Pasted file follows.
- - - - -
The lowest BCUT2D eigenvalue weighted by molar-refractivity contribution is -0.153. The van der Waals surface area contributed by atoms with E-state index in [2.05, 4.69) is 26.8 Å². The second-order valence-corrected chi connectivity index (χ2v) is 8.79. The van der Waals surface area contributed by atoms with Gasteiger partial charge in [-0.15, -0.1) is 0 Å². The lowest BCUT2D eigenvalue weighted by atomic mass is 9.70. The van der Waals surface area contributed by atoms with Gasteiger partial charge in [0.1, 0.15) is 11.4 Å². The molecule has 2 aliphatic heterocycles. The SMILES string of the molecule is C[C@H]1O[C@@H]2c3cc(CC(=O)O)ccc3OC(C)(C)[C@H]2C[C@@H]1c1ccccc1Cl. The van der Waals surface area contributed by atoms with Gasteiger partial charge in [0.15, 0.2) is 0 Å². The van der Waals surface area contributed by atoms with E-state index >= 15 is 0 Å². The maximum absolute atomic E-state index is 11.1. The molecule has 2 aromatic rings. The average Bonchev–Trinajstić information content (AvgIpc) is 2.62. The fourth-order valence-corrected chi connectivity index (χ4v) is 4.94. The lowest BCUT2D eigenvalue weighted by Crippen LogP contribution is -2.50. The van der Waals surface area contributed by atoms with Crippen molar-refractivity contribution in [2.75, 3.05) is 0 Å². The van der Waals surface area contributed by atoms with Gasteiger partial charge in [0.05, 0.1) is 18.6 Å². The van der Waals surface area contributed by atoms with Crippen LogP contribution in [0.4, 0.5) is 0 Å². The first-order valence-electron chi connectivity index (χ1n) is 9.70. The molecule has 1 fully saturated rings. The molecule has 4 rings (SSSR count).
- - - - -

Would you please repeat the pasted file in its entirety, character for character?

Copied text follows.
The lowest BCUT2D eigenvalue weighted by molar-refractivity contribution is -0.153. The van der Waals surface area contributed by atoms with E-state index in [2.05, 4.69) is 26.8 Å². The second-order valence-corrected chi connectivity index (χ2v) is 8.79. The van der Waals surface area contributed by atoms with Gasteiger partial charge in [-0.15, -0.1) is 0 Å². The lowest BCUT2D eigenvalue weighted by atomic mass is 9.70. The van der Waals surface area contributed by atoms with Gasteiger partial charge in [0.1, 0.15) is 11.4 Å². The molecule has 2 aliphatic heterocycles. The SMILES string of the molecule is C[C@H]1O[C@@H]2c3cc(CC(=O)O)ccc3OC(C)(C)[C@H]2C[C@@H]1c1ccccc1Cl. The van der Waals surface area contributed by atoms with Gasteiger partial charge in [0.15, 0.2) is 0 Å². The van der Waals surface area contributed by atoms with E-state index >= 15 is 0 Å². The maximum absolute atomic E-state index is 11.1. The molecule has 2 aromatic rings. The average Bonchev–Trinajstić information content (AvgIpc) is 2.62. The fourth-order valence-corrected chi connectivity index (χ4v) is 4.94. The lowest BCUT2D eigenvalue weighted by Crippen LogP contribution is -2.50. The van der Waals surface area contributed by atoms with Crippen molar-refractivity contribution in [2.75, 3.05) is 0 Å². The van der Waals surface area contributed by atoms with Gasteiger partial charge in [0.05, 0.1) is 18.6 Å². The van der Waals surface area contributed by atoms with Crippen LogP contribution in [0.4, 0.5) is 0 Å². The first-order valence-electron chi connectivity index (χ1n) is 9.70. The molecule has 1 fully saturated rings. The molecule has 4 rings (SSSR count).